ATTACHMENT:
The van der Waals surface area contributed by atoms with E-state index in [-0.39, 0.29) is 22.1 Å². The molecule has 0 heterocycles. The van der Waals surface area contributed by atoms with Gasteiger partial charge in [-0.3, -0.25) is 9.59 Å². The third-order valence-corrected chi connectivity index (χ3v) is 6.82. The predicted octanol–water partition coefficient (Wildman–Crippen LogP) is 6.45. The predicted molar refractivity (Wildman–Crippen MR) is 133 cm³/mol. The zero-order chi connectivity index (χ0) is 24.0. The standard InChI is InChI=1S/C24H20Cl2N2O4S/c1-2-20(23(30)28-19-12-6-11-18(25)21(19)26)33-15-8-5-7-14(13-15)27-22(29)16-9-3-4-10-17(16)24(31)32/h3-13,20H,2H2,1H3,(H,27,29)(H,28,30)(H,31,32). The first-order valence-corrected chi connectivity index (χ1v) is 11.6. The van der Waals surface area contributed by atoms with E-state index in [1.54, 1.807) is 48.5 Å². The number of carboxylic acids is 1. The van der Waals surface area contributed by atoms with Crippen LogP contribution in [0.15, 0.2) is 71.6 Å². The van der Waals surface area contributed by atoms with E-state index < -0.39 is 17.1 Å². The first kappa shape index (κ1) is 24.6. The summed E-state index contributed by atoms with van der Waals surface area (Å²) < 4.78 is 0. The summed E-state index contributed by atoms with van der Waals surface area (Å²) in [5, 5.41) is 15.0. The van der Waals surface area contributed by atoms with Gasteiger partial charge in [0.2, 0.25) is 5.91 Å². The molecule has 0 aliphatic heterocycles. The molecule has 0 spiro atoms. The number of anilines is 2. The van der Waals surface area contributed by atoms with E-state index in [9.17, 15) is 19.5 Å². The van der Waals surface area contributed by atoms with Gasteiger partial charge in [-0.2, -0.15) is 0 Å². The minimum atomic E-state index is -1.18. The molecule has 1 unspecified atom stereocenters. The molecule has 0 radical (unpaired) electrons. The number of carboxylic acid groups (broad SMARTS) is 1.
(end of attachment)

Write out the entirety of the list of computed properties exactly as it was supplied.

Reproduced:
The van der Waals surface area contributed by atoms with E-state index in [-0.39, 0.29) is 22.1 Å². The molecule has 0 heterocycles. The van der Waals surface area contributed by atoms with Gasteiger partial charge in [-0.3, -0.25) is 9.59 Å². The third-order valence-corrected chi connectivity index (χ3v) is 6.82. The predicted octanol–water partition coefficient (Wildman–Crippen LogP) is 6.45. The predicted molar refractivity (Wildman–Crippen MR) is 133 cm³/mol. The zero-order chi connectivity index (χ0) is 24.0. The standard InChI is InChI=1S/C24H20Cl2N2O4S/c1-2-20(23(30)28-19-12-6-11-18(25)21(19)26)33-15-8-5-7-14(13-15)27-22(29)16-9-3-4-10-17(16)24(31)32/h3-13,20H,2H2,1H3,(H,27,29)(H,28,30)(H,31,32). The first-order valence-corrected chi connectivity index (χ1v) is 11.6. The van der Waals surface area contributed by atoms with E-state index in [1.54, 1.807) is 48.5 Å². The number of carboxylic acids is 1. The van der Waals surface area contributed by atoms with Crippen LogP contribution in [0.15, 0.2) is 71.6 Å². The van der Waals surface area contributed by atoms with E-state index < -0.39 is 17.1 Å². The first kappa shape index (κ1) is 24.6. The summed E-state index contributed by atoms with van der Waals surface area (Å²) < 4.78 is 0. The summed E-state index contributed by atoms with van der Waals surface area (Å²) in [5, 5.41) is 15.0. The van der Waals surface area contributed by atoms with Gasteiger partial charge in [0.2, 0.25) is 5.91 Å². The molecule has 0 aliphatic heterocycles. The molecule has 0 spiro atoms. The number of anilines is 2. The van der Waals surface area contributed by atoms with E-state index in [9.17, 15) is 19.5 Å². The van der Waals surface area contributed by atoms with Gasteiger partial charge in [-0.2, -0.15) is 0 Å². The minimum atomic E-state index is -1.18. The molecule has 1 unspecified atom stereocenters. The molecule has 0 radical (unpaired) electrons. The number of carboxylic acid groups (broad SMARTS) is 1.